26 July 2016Do you have to get divorced to lose weight? 


Forty-some years ago, Paul Simon sang 50 Ways to Leave Your Lover. If he re-wrote the lyrics today, he could add “Lose 50 Pounds” to the list. It’s the theme of BBC’s "Lose Weight for Love", a series about couples struggling with weight loss. Well, they don’t actually lose their lovers; they lose weight.

The strategy: separate the couples for a period of time so they can re-group, develop better eating habits and a healthier lifestyle. As one participant, Celena, described it, she and her partner enabled each other’s bad eating habits, from large portions to a constant parade of food treats and over-indulgence. In the 3 years they were together Celena gained 70 lbs. And she had started the relationship already overweight!

As part of the show, the couple separated for 10 weeks, to eliminate the possibility of diet sabotage. During the separation, each person worked on issues related to self-esteem, lifestyle and diet. When they reunited, Celena had lost 42 lbs; her partner Pete had lost 35 lbs of fat while gaining 14 of muscle. Now that they’re back together, the really hard part begins: maintaining that healthy lifestyle without slipping back into the old habits.

Plenty of women can relate to Celena’s predicament. As she tells it, if she asked Pete to bring home a chocolate bar, he’d bring home 5. When that kind of indulgence-enabling behavior spirals out of control, weight is going to spiral right along with it.

Why does this happen? Food can signify love and caring. Sharing meals and food is enjoyable, and couples get comfortable and fall into unhealthy routines. Eating big dinners and desserts, eating in front of TV, going out for treats or drinks and mindless snacking are just a few examples. Search the term “marriage made me fat” and you’ll find plenty of stories about weight gain after the wedding. The problem is particularly acute for women (especially after pregnancy), but men are not exempt.

What to do?

Do you need to separate to lose weight? The BBC approach is interesting but not realistic for most people. Plus the BBC show provided professional help to the dieting couples, also not an option for most people. So you’re going to have to get tough on your own. Not a bad thing, since you’re going to have to manage your food choices and weight for your entire life. Even the BBC couples had to go back home and start learning how to cope while back together, without professional counselors.

The first step is to recognize what’s happening. If you and your partner just slide into bad habits and no one puts the brakes on, it’s going to be harder and harder to reverse course. Once you’ve recognized the problem, both of you need to work on a solution together. The BBC show worked because both partners were willing participants. The Internet is rife with stories about spouses who weren’t so cooperative. People are leaving each other because someone gained weight, or lost weight, or refused to diet, or went on a diet or went on a fanatically rigid diet. You name it, it’s happened.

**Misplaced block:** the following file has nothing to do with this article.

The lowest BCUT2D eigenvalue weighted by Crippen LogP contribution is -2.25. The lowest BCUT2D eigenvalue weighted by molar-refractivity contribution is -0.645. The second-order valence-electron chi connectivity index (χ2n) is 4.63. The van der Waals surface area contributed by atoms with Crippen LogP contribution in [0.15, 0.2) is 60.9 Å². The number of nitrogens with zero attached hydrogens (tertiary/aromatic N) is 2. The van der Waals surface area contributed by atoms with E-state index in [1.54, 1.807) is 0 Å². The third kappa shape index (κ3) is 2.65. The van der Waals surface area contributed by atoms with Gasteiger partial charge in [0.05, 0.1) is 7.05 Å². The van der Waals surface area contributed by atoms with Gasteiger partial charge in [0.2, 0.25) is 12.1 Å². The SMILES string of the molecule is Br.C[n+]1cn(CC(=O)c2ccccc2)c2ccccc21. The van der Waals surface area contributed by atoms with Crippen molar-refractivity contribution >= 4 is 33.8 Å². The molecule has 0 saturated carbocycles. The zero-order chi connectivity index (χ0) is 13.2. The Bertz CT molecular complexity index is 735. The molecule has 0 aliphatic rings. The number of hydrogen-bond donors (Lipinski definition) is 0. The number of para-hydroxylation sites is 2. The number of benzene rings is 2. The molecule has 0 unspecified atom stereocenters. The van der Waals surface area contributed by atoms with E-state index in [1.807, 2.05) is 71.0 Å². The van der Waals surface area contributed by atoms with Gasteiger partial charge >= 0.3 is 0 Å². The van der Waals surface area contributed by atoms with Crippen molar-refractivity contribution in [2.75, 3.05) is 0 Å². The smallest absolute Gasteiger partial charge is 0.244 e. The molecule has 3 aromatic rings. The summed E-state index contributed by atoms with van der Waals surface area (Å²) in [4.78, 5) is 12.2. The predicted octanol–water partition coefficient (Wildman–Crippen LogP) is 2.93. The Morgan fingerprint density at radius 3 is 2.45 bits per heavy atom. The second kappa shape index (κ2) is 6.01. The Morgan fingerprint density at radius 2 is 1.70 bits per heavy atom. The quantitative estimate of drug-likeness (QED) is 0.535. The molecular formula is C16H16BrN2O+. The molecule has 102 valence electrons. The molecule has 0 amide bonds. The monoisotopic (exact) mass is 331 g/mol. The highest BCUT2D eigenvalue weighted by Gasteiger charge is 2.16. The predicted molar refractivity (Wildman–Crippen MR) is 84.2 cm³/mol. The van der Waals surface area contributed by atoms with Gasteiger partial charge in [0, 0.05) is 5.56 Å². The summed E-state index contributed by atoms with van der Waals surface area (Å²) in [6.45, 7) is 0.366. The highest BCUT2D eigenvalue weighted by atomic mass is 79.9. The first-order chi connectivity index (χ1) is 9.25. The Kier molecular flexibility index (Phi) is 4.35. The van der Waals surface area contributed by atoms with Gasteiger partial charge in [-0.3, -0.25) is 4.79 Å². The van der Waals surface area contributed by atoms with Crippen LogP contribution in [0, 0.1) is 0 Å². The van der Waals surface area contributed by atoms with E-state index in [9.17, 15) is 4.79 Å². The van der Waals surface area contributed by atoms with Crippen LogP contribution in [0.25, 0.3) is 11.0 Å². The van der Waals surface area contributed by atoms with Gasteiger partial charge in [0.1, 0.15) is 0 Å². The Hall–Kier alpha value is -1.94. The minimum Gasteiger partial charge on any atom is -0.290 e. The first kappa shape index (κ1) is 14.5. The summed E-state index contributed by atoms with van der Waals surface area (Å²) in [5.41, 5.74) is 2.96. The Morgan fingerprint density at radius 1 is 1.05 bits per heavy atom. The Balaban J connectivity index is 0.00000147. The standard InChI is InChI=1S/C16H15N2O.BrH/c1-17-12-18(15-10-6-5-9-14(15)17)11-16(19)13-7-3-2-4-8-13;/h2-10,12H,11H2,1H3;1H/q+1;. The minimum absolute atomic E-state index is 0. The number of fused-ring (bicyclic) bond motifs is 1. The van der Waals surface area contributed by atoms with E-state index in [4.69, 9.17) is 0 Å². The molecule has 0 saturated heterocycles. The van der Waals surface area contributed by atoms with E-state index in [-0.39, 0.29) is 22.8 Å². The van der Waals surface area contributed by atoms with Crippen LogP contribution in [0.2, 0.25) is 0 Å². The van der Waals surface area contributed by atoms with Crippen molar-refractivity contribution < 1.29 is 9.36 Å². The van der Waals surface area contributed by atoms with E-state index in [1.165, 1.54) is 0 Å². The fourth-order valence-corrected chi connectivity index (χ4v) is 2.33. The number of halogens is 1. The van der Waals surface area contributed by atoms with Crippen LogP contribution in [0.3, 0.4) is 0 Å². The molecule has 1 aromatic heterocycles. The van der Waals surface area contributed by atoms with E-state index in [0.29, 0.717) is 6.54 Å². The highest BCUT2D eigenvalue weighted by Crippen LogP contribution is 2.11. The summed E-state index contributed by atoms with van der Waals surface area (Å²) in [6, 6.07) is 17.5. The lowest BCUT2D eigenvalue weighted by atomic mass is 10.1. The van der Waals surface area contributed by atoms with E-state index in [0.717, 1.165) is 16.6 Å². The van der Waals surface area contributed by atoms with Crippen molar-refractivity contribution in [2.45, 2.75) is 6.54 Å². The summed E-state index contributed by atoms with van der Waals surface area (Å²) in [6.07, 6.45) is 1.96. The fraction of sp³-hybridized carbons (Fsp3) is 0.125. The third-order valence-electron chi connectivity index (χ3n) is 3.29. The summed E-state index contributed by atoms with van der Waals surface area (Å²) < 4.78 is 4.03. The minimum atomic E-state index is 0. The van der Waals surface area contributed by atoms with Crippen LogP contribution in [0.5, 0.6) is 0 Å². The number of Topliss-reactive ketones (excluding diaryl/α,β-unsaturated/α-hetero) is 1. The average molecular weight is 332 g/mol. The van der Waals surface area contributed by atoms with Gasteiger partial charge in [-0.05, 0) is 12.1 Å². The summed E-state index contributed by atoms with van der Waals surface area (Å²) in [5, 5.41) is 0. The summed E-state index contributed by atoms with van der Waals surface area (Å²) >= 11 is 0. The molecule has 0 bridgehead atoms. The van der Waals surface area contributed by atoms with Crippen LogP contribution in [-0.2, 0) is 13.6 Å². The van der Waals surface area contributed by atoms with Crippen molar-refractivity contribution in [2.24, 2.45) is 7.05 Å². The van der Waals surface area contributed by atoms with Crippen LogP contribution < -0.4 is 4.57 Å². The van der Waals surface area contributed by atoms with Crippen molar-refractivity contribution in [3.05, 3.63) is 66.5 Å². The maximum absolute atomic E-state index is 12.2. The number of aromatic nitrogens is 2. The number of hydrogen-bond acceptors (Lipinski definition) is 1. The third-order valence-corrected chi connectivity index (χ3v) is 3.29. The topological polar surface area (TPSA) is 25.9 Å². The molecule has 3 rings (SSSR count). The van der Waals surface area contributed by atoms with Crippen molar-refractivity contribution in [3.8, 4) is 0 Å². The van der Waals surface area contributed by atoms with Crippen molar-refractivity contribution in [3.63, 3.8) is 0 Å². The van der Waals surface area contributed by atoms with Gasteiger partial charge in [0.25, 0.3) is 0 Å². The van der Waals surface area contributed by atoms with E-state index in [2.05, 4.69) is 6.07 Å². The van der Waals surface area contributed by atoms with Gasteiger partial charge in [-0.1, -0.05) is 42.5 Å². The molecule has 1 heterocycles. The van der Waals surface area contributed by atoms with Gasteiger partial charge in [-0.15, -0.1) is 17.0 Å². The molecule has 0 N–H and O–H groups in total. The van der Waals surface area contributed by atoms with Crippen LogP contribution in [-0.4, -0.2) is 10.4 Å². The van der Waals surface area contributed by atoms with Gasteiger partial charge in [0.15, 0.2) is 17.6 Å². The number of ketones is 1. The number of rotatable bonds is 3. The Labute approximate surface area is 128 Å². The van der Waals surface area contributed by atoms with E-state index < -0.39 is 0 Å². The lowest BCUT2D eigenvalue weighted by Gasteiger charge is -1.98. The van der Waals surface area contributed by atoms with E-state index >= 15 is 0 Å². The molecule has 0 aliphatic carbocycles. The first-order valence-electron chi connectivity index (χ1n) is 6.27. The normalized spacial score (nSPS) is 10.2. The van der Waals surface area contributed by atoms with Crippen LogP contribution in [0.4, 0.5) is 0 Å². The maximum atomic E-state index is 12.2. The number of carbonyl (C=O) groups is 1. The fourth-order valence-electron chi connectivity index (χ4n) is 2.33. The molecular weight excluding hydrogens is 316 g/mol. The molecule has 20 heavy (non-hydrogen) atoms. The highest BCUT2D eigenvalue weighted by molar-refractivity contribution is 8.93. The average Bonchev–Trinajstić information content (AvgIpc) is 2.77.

You don’t need to live separately to implement these simple strategies:

  • Don’t stock your home with tempting treats. When it comes to certain foods – ice cream, potato chips – portion control and mindful eating may not work. So don’t buy them. If it’s not there, you can’t eat it. Don’t ask your partner to bring home any chocolate bars. How about flowers instead?
  • Don’t make food the focus of family activities. Instead of going out for ice cream or sugary coffee drinks, go for a walk or a bike ride.
  • Identify sources of unnecessary calories at meals and eliminate them. Garlic bread with pasta? Extra meat or cheese on pizza? Croutons and bacon bits on salad? In many cases, these are optional, so if one person in the couple wants to indulge, the other person doesn’t have to.
  • Don’t sabotage your partner! Think of it this way: if your partner is struggling with weight and asks you to bring home a chocolate bar, bring home flowers instead. Be supportive of each other, but don’t nag.

I liked this lesson that Celena took away from her sessions with a psychologist: you can’t wait to be happy only after losing X pounds. That’s a set-up for failure. I also like some of the thoughts I found in an article about weight gain after marriage which I’m paraphrasing here:

  • Being in a couple is being part of a team. Making healthy lifestyle choices supports the team.
  • I cooked healthy food, encouraged going for walks and cut back on eating out. I didn’t make a big deal about those changes, and it worked. Weight was lost.
  • When I gained weight due to life circumstances, my spouse still told me I was beautiful and we were just going through a touch time. We were and we did get through it.
  • Working out together was the solution. We support each other and are happier.

There are no easy answers. Sorry to have to say that. Every solution will be unique to each couple. But if you are a couple (a team), and can work together, you can figure out a solution, whether one person needs some support, or both need to support each other.

Donna P. Feldman MS RDN

Nutrition journalist at Radio Nutrition

Co-host: Walk Talk Nutrition podcast.

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Tags:

Weight Loss/Behavior Weight Loss/Family & Friends

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